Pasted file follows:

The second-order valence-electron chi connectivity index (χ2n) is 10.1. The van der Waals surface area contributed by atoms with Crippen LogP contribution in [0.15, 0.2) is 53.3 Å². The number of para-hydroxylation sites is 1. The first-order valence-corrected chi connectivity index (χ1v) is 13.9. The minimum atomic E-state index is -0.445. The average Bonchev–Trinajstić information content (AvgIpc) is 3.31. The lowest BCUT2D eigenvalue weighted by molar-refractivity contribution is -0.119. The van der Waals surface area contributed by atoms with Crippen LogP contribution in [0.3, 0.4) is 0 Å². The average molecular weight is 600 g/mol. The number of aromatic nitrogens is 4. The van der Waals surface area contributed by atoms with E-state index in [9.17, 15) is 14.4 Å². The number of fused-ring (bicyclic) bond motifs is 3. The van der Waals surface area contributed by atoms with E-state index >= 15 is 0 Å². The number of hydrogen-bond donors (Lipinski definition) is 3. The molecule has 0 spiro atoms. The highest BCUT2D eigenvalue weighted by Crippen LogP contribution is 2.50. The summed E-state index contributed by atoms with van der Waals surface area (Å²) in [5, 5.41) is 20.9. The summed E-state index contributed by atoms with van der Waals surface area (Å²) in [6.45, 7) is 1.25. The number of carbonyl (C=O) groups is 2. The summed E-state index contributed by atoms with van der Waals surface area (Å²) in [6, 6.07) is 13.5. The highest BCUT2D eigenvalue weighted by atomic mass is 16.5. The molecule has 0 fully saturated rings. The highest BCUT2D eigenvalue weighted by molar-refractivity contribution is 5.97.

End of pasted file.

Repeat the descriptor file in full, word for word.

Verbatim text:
The second-order valence-electron chi connectivity index (χ2n) is 10.1. The van der Waals surface area contributed by atoms with Crippen LogP contribution in [0.15, 0.2) is 53.3 Å². The number of para-hydroxylation sites is 1. The first-order valence-corrected chi connectivity index (χ1v) is 13.9. The minimum atomic E-state index is -0.445. The average Bonchev–Trinajstić information content (AvgIpc) is 3.31. The lowest BCUT2D eigenvalue weighted by molar-refractivity contribution is -0.119. The van der Waals surface area contributed by atoms with Crippen LogP contribution in [0.3, 0.4) is 0 Å². The average molecular weight is 600 g/mol. The number of aromatic nitrogens is 4. The van der Waals surface area contributed by atoms with E-state index in [9.17, 15) is 14.4 Å². The number of fused-ring (bicyclic) bond motifs is 3. The van der Waals surface area contributed by atoms with E-state index >= 15 is 0 Å². The number of hydrogen-bond donors (Lipinski definition) is 3. The molecule has 0 spiro atoms. The highest BCUT2D eigenvalue weighted by Crippen LogP contribution is 2.50. The summed E-state index contributed by atoms with van der Waals surface area (Å²) in [5, 5.41) is 20.9. The summed E-state index contributed by atoms with van der Waals surface area (Å²) in [6.45, 7) is 1.25. The number of carbonyl (C=O) groups is 2. The summed E-state index contributed by atoms with van der Waals surface area (Å²) in [6, 6.07) is 13.5. The highest BCUT2D eigenvalue weighted by atomic mass is 16.5. The molecule has 0 fully saturated rings. The highest BCUT2D eigenvalue weighted by molar-refractivity contribution is 5.97.